For recovery compression has been shown to work best when worn within 1 hour of exercising, and kept on overnight. If they are used during exercise benefits have been shown as early as 15minutes post exercise (decreased blood lactate levels in athletes wearing compression), although if you have been exercising without the garments then the priority is to cool your internal body temperature first (water immersion, rest, drinking cool water) before applying compression garments which could make it more difficult to get your body temperature down.
From your experience through the AIS, which brand of compression wear did you find the most effective?
The battle of the brands is mainly between 2XU and Skins, and unsurprisingly they have funded much of the research. The bottom line is that more compression gives you more benefits in circulation, although it is often less comfortable to wear for long periods. There are different levels of compression. These are measured in millimetres of mercury (mmHg). The higher the mmHg, the higher the compression:
8-15 mmHg = mild compression.
15-20 mmHg = moderate compression
20-30 mmHg = firm compression
30-40 mmHg = Extra firm compression
When choosing compression garments for sporting or everyday use I usually recommend moderate compression, and choosing the brand that is the most comfortable. If the garment is a good fit, and compression is applied evenly, it should feel comfortable and non-restrictive. We want increased circulation, rather than circulation blocks.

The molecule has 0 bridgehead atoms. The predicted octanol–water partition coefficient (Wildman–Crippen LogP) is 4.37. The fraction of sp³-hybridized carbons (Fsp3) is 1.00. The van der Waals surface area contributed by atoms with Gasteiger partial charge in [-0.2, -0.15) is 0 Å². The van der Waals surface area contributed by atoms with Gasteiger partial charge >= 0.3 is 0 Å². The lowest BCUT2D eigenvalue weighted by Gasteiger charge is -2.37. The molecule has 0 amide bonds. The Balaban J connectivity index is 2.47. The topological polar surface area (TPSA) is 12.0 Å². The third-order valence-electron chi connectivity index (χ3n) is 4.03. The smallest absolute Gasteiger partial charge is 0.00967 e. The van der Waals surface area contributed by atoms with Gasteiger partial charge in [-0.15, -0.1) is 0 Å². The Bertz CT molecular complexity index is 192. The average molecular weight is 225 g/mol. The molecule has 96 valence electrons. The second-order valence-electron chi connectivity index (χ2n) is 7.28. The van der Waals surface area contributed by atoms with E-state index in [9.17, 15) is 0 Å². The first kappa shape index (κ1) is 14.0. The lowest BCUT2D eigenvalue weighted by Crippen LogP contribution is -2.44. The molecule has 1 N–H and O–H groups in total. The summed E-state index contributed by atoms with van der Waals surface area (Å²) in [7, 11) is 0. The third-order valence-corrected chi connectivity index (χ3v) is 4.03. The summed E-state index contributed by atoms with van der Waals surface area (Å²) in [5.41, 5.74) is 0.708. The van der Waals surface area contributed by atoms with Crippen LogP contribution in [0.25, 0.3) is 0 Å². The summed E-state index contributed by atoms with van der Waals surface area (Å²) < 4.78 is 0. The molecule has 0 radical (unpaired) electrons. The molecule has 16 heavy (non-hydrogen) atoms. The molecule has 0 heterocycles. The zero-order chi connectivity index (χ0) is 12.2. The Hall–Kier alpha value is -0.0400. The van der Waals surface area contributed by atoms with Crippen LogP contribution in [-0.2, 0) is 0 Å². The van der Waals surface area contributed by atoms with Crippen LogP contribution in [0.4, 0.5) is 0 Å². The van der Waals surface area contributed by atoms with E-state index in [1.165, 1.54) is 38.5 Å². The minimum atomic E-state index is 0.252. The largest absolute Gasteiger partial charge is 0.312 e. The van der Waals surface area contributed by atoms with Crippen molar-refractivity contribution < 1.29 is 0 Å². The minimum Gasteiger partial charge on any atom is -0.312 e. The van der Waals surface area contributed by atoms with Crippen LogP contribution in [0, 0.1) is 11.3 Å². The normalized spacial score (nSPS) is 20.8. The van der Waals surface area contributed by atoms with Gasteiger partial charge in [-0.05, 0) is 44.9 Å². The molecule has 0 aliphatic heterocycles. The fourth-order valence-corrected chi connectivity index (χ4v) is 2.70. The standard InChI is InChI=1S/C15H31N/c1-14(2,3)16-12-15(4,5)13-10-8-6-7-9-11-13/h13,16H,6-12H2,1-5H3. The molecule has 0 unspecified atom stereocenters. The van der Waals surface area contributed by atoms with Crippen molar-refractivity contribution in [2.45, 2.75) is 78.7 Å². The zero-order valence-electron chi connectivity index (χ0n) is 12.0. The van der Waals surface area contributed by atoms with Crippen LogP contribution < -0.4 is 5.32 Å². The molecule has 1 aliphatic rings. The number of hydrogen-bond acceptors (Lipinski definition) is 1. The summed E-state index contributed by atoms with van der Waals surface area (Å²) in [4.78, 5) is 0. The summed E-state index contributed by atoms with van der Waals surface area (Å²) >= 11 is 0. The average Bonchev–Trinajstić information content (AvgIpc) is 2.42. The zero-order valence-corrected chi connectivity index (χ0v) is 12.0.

If you have been injured, or suffered a serious illness, you may need more than hands on treatment to get you back to full health.
What is rehabilitation?
Rehabilitation is a step-by-step process designed to help you recover from your specific injury or illness. Everyone is different, and it often takes a team of professionals working together to help manage every part of a rehabilitation plan.
Who do we work with?
At Activate Health & Fitness we have a multidisciplinary team (Insert link to THE TEAM) including
- Strength and conditioning experts
- Massage therapists